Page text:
Sweden celebrates S. Lucia in Rome and Milan

Swedish choir performs traditional hyms in both Italian cities

For the fifth consecutive year, Sweden's embassy in Italy presents one of the most popular traditions on the Swedish calendar: the feast of S. Lucia which falls on 13 December.

The festivities take place mainly in Rome, but also in Milan, in collaboration with the embassy of Sweden to the Holy See, the tourism board VisitSweden, and Assosvezia, the Italo-Swedish chamber of commerce.

The S. Lucia procession comprises young students from the musical high school Nordiska Musikgymnasiet in Stockholm who will be dressed in white robes, with garlands of lingonberry in their hair and candles in their hands, as they perform traditional Christmas hymns in both Italian cities. The first concert takes place on 9 December at 17.00 during the Mass in St Peter's Basilica at the Vatican. On 10 December the second concert will be held at the IKEA store in Porta di Roma at 11.00.

Later that day, in collaboration with the city, there will be a S. Lucia concert at Piazza Campitelli at 17.00. The festivities in Rome conclude with a large public event in Piazza di Pietraat 19.30, in front of the Temple of Hadrian. Sweden's ambassador to Italy, Ruth Jacoby, will open the concert after which the audience can enjoy Swedish specialities such as glögg (mulled wine) and pepparkakor (gingerbread).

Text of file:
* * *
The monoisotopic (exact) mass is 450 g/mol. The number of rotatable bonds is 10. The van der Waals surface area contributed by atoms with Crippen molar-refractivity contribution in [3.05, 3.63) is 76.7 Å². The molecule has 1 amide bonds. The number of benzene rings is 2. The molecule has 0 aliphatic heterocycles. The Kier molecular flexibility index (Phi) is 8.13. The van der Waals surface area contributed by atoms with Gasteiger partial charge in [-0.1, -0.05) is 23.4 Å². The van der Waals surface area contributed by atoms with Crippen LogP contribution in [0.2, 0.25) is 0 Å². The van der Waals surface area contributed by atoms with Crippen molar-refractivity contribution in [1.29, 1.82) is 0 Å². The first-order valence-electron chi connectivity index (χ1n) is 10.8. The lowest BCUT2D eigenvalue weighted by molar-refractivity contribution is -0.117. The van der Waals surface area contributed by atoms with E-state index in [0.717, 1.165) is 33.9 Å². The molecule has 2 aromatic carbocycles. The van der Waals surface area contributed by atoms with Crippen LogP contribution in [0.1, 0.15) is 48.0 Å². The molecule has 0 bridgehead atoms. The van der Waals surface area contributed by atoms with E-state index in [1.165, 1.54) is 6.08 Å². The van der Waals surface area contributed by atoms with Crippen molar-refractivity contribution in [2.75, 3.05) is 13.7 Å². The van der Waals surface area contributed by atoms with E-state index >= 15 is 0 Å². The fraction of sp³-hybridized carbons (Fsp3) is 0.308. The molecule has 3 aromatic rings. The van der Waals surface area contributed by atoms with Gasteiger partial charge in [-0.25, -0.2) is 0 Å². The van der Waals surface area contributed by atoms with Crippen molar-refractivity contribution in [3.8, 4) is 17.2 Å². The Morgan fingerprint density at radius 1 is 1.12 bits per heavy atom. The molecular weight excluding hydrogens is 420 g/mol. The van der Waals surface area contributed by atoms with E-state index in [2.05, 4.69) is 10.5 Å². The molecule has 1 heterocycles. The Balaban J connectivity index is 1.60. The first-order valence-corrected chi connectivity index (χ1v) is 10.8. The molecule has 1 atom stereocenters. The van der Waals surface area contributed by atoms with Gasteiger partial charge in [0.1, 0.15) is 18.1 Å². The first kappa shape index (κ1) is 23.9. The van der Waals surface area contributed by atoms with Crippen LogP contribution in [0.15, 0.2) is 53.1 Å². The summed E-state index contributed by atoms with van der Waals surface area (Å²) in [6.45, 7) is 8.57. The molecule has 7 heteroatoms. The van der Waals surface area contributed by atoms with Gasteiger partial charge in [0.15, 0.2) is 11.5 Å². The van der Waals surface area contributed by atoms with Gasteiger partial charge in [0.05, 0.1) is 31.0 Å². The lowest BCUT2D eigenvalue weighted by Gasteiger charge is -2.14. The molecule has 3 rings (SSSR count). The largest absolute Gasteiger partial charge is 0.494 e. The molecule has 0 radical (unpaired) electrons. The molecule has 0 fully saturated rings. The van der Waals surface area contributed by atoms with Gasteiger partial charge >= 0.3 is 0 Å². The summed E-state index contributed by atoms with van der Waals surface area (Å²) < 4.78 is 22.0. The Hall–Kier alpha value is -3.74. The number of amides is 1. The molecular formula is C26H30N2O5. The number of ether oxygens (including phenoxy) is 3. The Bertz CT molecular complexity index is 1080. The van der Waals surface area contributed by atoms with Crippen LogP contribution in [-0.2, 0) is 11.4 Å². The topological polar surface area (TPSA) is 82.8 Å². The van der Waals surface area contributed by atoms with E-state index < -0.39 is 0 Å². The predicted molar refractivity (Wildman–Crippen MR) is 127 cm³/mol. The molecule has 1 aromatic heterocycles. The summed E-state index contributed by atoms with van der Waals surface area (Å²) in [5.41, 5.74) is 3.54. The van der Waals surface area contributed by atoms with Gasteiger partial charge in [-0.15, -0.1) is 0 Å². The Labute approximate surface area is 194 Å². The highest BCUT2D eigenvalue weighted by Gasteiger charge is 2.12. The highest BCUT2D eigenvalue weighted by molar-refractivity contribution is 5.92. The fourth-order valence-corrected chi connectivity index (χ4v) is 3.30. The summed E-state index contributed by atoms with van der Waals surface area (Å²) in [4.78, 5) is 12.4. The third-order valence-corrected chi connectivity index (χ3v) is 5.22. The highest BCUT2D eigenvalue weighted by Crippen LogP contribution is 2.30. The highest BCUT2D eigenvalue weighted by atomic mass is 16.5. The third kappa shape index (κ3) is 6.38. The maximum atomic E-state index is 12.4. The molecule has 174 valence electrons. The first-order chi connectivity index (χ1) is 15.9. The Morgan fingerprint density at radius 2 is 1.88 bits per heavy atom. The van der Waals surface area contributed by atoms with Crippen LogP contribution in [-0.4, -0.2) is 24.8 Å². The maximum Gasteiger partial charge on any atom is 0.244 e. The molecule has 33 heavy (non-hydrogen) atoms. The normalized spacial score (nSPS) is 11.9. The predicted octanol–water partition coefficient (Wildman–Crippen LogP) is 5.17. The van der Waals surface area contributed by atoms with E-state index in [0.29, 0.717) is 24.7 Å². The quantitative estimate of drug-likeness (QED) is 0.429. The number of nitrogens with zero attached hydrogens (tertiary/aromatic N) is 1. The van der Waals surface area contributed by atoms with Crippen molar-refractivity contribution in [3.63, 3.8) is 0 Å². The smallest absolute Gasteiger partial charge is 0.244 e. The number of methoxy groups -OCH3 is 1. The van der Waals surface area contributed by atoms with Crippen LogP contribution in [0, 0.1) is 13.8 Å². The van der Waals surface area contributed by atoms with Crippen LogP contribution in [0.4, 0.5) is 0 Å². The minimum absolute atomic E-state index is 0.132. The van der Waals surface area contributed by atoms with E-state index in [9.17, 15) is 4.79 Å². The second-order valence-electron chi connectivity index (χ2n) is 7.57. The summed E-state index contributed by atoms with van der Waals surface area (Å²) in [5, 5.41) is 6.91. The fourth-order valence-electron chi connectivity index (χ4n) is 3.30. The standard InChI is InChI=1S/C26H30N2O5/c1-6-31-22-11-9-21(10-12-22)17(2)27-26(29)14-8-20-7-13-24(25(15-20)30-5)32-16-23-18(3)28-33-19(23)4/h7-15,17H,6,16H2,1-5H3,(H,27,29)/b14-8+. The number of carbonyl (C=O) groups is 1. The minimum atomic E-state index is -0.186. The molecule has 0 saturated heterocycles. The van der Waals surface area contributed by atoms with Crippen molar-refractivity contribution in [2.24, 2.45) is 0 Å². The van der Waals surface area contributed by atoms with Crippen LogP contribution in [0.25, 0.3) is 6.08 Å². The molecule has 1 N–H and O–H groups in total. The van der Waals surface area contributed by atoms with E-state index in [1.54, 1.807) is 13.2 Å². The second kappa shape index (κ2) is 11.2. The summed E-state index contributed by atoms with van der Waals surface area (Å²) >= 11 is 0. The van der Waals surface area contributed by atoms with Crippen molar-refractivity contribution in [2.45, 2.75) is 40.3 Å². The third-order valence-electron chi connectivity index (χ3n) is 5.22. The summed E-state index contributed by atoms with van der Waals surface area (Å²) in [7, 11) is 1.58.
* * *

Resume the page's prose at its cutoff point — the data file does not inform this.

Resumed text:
VisitSweden will be on hand to give information about Sweden and will also be giving away prizes, including a weekend for two in Stockholm, for the winners of a quiz about S. Lucia.

The choir moves to Milan on 11 December and will give a concert at the Chiesa S. Fedele in Piazza S. Fedele, at 17.30.

The embassy says that in Sweden S. Lucia is celebrated from dawn on 13 December, when thousands of children light up the dark winter day with songs, treats and candles. Across the country, among families, schools, kindergartens, offices and shops, people gather to listen to the enchanting hymns and to celebrate light in the lead-up to Christmas. The S. Lucia procession visits prisons and hospitals, and other places where people cannot leave, bringing light where there is darkness.

People in Italy can follow the celebrations of S. Lucia on social media via the Twitter hashtag.

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